So when I find my type, the other thing I find is the box that I’ve put myself in. You know, and I see it as 50% nature, 50% nurture, sort of like David Daniels did.
And so for me, it’s about how we were parented. It’s about the energy that we came to the world with.
And so I think it’s a helpful strategy so that we can remind ourselves to come back home.
Come back to the breath, come back to who we truly are, which is, you know, our God self, our higher self, higher mind, higher heart.”
You fixate on a type – you are not a type!
Flemming Christensen: “So if a student of yours would say: “I’m a type one, what are they actually saying?”
Dr. Deborah Ooten: “Well, I actually encourage my students to say: “I fixate at type one, or I fixate at eight”.
I am not an eight.
I fixate at eight.
That’s my coping strategy. Those are my habits of thinking, feeling, and behaving.
So I fixate there. And it’s really hard to stay awake. And so when I fall back to sleep, which is several times every day, those habits are in place to keep me afloat, to keep me moving and going forward.
Otherwise, it’s just the strategy that we use for my way of thinking about it.
A little bit like Oscar Ichazo, he was not talking about types.
He was talking about fixations.”
The law of one
Dr. Deborah Ooten: “I met Tato Gomez. And I said to him, “ So what’s your type?”
Back then I said, what is your type rather than what’s your fixation.
And he said: “One through nine.” And I thought, oh, my God, you are so right.
So if we take the law of one, the circle, that says it all.
All nine points are on that circle. And so we have access to all nine of the strategies for my way of thinking.
And at the same time, what we do is we hone one, one specific type.
We fixate on that one to get us by because it’s about habits of how we think and feel and behave.”
Expectations of the students
Flemming Christensen: “Signing up as a student with you as a teacher, what would you expect from the student, and what could the student expect from you?”
Dr Deborah Ooten: “I would expect loving, kind, compassionate from myself and from them.
I would expect them to be serious.
What I say is, I’m not a one-and-done kind of person. I think if you have a teacher, I don’t really like guru or that kind of stuff.
But I think if you have a teacher, you stay with that teacher until you don’t. And for me, that’s a lifetime. David left us. He died. But I would never leave that.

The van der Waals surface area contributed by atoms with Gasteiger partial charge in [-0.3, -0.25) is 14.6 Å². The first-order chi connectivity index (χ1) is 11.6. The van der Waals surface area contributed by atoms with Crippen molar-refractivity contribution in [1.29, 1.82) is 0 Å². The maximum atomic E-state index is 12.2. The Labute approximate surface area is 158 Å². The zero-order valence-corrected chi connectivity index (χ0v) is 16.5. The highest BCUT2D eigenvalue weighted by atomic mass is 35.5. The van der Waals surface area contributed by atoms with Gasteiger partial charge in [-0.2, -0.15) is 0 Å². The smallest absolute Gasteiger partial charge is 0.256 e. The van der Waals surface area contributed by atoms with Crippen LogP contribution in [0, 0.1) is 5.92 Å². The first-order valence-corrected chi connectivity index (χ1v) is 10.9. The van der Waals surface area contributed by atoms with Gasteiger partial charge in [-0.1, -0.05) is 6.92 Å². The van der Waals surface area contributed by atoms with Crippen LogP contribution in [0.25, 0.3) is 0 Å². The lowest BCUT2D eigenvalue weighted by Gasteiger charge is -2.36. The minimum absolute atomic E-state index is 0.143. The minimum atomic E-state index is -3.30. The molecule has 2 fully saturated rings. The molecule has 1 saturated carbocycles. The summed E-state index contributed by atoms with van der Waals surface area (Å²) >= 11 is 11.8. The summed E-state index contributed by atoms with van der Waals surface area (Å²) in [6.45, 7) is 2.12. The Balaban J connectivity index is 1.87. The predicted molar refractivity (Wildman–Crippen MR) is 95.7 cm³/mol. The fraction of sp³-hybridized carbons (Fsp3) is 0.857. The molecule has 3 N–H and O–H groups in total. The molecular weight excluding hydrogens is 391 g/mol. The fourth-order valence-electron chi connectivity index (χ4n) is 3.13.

And I don’t really leave the teaching. I may tweak it because everything evolves. We all have evolved our own version of it.
And so as a teacher, I’m going to explain what I’m seeing. I’m going to ask if they’re dedicated to the change.
And the other thing I say is, hey, once you’ve started the journey, you’re screwed.
There’s no going back. You know, once you start expanding your consciousness, it’s over.
So, you know, you just got to keep moving forward.
And I would invite them to share with me what they needed from me in order to come with an open heart. I’ve had all kinds of different types who have not come with open hearts.
I’ve watched the hearts crack open through their own work and through the teachings.”
We are all teachers
Fleming Christensen: “Have you had to make students leave the class?”
Dr. Deborah Ooten: “I’ve only asked two people in my years and years and years of teaching to leave the class.
Because I see that as a leadership failure on my part.
You know, so if I can’t help that person make the turn, then I’m not going to let them infect the rest of the students.
Because generally, the people who can’t, who don’t want to do the work, I don’t know, they end up showboating in some way, shape or another, you know.
And I believe that when we come together, that’s why I keep my classes as small as possible.
Because when we come together, I may be the primary teacher, but I’m not the only teacher. All of us are teachers.
And so we learn from one another. And so it’s got to be a really safe environment for people to learn in.”